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Hi Robert,

I live in a condo where we had a leak into my garage. The plumbers came out and fixed the leak. Subsequent to that, they sent a drywall guy out. I noticed when they had the ceiling open, it had two sheets of drywall that looked like it was over 1 inch thick. It may be too late for me to bring this up now because the repair has already been made, but the guy that did the repair only put once piece of drywall in its place. I asked him about this and he said one sheet of drywall would be fine. Standing in the garage it looks good, but it’s not the same as it was. I wanted to check with you if this is okay because why would the original builders go through the expense of a second piece of drywall if it wasn’t important? Thank you very much,

David C.

Hi David,

No, it’s not OK. The double drywall as originally installed is a fire barrier between the garage and the upstairs to your home in case a car were ever to catch on fire. With only one sheet, you don’t have that fire protection.

Your ceiling has to be re-opened and done right. The tape lines cannot be stacked one on top of the other and both sheets must be taped independently of each other.

You also need to make sure that the insulation is replaced.

What the drywall guy did is totally wrong and unprofessional and needs to be repaired properly.

Mr. Robert Lamoureux,

I wanted to offer you a heart-felt thank you! I read your article on pavers last week. Coincidentally, we had just received a proposal from a contractor that I was looking over and probably would have signed had I not first found your column.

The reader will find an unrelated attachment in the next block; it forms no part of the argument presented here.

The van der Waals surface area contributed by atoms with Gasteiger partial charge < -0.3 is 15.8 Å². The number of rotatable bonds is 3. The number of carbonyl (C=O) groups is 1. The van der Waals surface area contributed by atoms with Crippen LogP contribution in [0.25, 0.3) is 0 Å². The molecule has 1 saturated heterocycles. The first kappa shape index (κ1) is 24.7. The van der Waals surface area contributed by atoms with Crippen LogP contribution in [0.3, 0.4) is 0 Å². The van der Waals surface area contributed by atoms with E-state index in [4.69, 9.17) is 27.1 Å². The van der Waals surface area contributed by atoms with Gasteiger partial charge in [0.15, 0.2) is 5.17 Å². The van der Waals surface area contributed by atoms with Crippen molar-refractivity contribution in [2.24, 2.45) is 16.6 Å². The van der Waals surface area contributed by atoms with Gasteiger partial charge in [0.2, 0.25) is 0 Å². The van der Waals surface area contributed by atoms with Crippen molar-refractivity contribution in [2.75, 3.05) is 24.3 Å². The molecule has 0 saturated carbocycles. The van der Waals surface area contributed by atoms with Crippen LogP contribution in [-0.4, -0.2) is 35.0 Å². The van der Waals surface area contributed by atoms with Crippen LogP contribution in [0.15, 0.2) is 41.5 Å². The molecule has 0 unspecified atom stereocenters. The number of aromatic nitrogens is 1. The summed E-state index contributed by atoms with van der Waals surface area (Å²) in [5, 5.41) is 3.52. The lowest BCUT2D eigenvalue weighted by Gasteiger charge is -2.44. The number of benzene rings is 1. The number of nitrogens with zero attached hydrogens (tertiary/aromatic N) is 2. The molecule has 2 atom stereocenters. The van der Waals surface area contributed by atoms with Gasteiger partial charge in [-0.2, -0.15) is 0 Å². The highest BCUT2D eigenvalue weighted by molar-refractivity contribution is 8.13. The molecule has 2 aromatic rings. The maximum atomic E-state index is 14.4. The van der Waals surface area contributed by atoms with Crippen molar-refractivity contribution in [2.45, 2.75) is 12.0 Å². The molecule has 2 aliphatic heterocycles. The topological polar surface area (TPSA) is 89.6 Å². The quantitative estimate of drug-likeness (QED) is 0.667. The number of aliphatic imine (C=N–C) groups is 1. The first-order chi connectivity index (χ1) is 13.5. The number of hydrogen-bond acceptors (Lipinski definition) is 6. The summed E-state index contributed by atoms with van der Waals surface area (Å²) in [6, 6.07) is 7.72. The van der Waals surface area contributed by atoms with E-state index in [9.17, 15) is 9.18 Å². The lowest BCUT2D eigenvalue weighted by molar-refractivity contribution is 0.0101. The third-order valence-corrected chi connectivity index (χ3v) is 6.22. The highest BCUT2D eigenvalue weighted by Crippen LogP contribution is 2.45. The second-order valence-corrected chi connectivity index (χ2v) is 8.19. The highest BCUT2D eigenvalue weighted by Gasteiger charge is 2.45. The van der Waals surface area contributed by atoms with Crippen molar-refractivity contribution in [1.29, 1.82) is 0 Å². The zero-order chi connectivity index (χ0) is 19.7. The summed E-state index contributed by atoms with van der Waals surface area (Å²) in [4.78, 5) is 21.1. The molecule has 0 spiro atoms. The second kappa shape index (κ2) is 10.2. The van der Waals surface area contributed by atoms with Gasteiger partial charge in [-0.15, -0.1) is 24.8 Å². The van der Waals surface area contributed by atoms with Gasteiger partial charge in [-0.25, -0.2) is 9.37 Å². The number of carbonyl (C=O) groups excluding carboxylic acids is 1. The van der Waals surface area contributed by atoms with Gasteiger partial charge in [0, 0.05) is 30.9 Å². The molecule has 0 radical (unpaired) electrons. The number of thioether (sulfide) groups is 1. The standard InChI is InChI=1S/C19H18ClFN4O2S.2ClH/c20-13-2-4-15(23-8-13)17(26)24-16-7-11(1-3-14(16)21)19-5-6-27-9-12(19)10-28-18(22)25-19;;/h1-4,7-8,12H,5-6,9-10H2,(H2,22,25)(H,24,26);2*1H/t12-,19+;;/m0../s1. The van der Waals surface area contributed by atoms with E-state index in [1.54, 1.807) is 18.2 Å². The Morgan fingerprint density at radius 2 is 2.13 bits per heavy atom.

The company that was going to do the work had previously told me that, with the exception of sweeping the pavers off and keeping them clean, there would never be any need for maintenance.

So now you’ve completely talked me out of having pavers installed in our community. I’d like to ask what would you do in this case? What other options are there? We are trying all we can to cut costs, so we are looking for a no maintenance, decorative and long lasting solution. Thank you,

Russell P.

Hi Russell,

If you’re looking for low or no maintenance with durability, go with a stampcrete. It’s concrete but there are some phenomenal things being done with it these days. They can mix up colors and stains to look like marble, granite or whatever you want. Then it’s stamped with different patterns that looks exactly like stone, tile, pavers – even wood.

If you want a low maintenance, decorative look then stampcrete is probably your best bet.

You can go less expensive with plain concrete, which can still be decorative if you bring in brick or stone ribbons. It’s all depends on what your budget will allow.

The only type of ribbon I would stay away from would be any type of sunwood. Some folks use this as expansion joints but it just rots or sinks and after a while you have nothing but problems with any type of wood ribbon.

Submit questions to: Robert Lamoureux of IMS Construction, Valencia, CA, has 30 years experience as commercial General, Electrical and Plumbing contractor.

The opinions expressed in “Your Home Improvements” are not to replace the recommendations of a qualified contractor after a thorough visual inspection has been made.

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